Basics of ASP.NET

IIS and ASP.NET Configuration
HTTP requests in IIS arrive at the appropriate extension: aspnet_isapi.dll or asp.dll. ASP.NET requests get passed
through to the ASP.NET runtime. It’s this application that processes incoming

In IIS 5, the inetinfo.exe process
hosts aspnet_isapi.dll. This passes
requests into the managed ASP.NET runtime to invoke an HttpHandler. There is a thread that
processes this request, running within the ASP.NET worker process inside an appdomain. In IIS 5, therefore, every application has its
own appdomain. Every time an HTTP request comes in,
it gets its own thread from the thread pool.

In IIS 6, the process is slightly different. The kernel (http.sys) directly passes requests
to the correct pool within the HTTP runtime, thus bypassing a step. We can now
have multiple processes running (w3wp.exe).

Configurable pipeline components include HTTP handler factories, HTTP handlers,
HTTP modules and SOAP extensions. You can configure any or all of them together
as part of the round-trip.

HTTP Modules
These are objects that can interact with every
HTTP request, and use an event-driven model to interact with web applications.
You can create custom modules that listen to incoming requests and process
things such as custom authorisation, error handling,
diagnostics, session state management or diagnostics. Shipped in the box are: WindowsAuthenticationModule,

and others. In the same way as for handlers, you can configure modules through
section in machine.config.
All modules implement IHttpModule
and add an event handler for events occurring within the Application object. Within a event handler, you can access the HttpApplication object – sent as
the event source.

Michele showed how you could create a custom authentication module so that
guest users could gain access to a site without being fully logged in, using
the module to give non-logged in users a set of roles and set the auth cookie.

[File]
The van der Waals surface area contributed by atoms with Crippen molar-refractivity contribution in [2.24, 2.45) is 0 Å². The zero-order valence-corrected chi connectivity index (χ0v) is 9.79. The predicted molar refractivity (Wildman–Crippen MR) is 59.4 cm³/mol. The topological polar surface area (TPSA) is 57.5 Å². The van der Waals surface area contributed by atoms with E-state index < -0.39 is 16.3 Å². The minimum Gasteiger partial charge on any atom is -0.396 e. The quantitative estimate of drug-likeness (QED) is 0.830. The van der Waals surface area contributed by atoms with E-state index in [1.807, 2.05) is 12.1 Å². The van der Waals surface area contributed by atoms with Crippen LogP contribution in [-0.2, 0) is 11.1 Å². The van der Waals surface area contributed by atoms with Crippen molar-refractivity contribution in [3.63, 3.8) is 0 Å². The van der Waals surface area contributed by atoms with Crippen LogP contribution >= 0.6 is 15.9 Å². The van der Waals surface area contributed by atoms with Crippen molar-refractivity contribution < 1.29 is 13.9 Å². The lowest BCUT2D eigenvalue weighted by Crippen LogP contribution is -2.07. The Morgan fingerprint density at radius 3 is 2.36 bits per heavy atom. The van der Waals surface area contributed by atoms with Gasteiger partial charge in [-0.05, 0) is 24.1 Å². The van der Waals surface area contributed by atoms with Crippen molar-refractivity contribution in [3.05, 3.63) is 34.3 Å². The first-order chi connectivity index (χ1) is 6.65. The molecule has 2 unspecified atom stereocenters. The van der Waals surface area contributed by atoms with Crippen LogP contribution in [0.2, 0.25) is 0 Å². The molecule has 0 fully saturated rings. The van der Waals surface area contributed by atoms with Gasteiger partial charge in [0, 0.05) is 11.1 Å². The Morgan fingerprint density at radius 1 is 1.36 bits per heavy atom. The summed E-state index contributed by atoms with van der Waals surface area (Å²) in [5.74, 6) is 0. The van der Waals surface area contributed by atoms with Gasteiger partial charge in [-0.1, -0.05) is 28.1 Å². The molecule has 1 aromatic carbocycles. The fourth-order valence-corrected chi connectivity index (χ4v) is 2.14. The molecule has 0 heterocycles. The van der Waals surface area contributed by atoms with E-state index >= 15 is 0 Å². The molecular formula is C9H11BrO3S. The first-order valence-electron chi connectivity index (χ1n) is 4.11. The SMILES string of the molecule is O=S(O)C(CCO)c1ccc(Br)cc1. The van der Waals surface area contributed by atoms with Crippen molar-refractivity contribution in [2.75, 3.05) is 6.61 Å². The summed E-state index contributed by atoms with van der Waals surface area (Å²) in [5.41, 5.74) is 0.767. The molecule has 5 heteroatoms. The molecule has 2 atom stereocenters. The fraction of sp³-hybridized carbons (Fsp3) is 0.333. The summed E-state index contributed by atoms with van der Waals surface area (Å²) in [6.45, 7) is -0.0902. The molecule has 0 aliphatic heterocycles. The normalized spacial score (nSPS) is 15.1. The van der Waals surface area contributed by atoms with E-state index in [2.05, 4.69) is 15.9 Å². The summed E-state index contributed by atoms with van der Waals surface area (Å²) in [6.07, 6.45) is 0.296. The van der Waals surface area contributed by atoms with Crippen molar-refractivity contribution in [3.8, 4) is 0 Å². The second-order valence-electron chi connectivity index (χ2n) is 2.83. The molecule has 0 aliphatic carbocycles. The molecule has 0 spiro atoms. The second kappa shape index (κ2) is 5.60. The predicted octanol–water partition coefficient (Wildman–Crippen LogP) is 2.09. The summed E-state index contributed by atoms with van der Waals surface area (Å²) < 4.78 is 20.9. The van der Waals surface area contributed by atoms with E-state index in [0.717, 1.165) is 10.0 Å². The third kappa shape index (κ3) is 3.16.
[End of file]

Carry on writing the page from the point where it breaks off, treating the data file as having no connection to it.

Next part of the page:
HTTP Handler Factories
HTTP Handler factories return an HTTP handler to process incoming requests.
You can use this to intercept requests for specific resources or format custom
types. You could even use an HTTP Handler Factory to create a request for a
file that doesn’t even exist, and construct it on the fly (a classic example of
this is the trace handler that deals with .axd
requests). All handler factories implement IHttpHandlerFactory, which has two
methods: GetHandler() returns an IHttpHandler given the HttpContext and ReleaseHandler() cleans up any resources. The handler
factory could even return different handlers depending on the context (for
example, different user roles).

has an
setting to select which class factory is used to handle incoming requests. For
example, .aspx
files are handled by System.Web.UI.PageHandlerFactory
and .config files
are handled by System.Web.HttpForbiddenHandler

(which prevents their download). The default configuration in machine.config
can of course be overridden in web.config to alter settings at the application level.
For example, you might choose to handle XML files and apply some settings, or
disallow additional file extensions by routing other calls to the HttpForbiddenHandler.

Handlers themselves implement IHttpHandler
– an interface with a ProcessRequest() method to do the work, and an IsReusable

read-only boolean property. To access the session
from a custom handler, you also need to implement a marker interface IRequiresSessionState
in the HTTP handler. There’s also an asynchronous Begin/End design
pattern that enables you to offload incoming requests to their own thread. But
this may not improve performance as the work still needs to be done!

Don’t forget that you need to add a mapping to the aspnet_isapi.dll extension if you want it to handle file
types that aren’t already passed to ASP.NET. Otherwise the file will be handled
by inetinfo.exe directly and will
never be seen by the handler.

You can also use handlers without having to modify a config
file by creating an endpoint with an .ashx extension. This allows you to create a web
handler class using a attribute – the handler factory is
already provided for you.

SOAP Extensions
SOAP extensions provide a method to interact with incoming web service
requests. You can create your own custom SOAP extensions in a pipeline process
to handle the data en route between aspnet_isapi.dll
and the web service method. This is how WSE is implemented.

Incoming requests are routed to an HTTP handler that derives from WebServiceHandler.
(There are four variants to handle aspects such as sessions and asynchronous
communication.) The handler routes calls to a SOAP extension before and after
execution of the web service method.

To implement a SOAP extension, you can either create an extension class that
derives from SoapExtension,
or create an attribute class that derives from SoapExtensionAttribute. The
extension class has a ProcessMessage() method (allowing the message to be
handled) and a ChainStream() (allowing the stream to be edited).
These extension classes are once again invoked using web.config or machine.config.

With Regards,

UVN Pardha Saradhi


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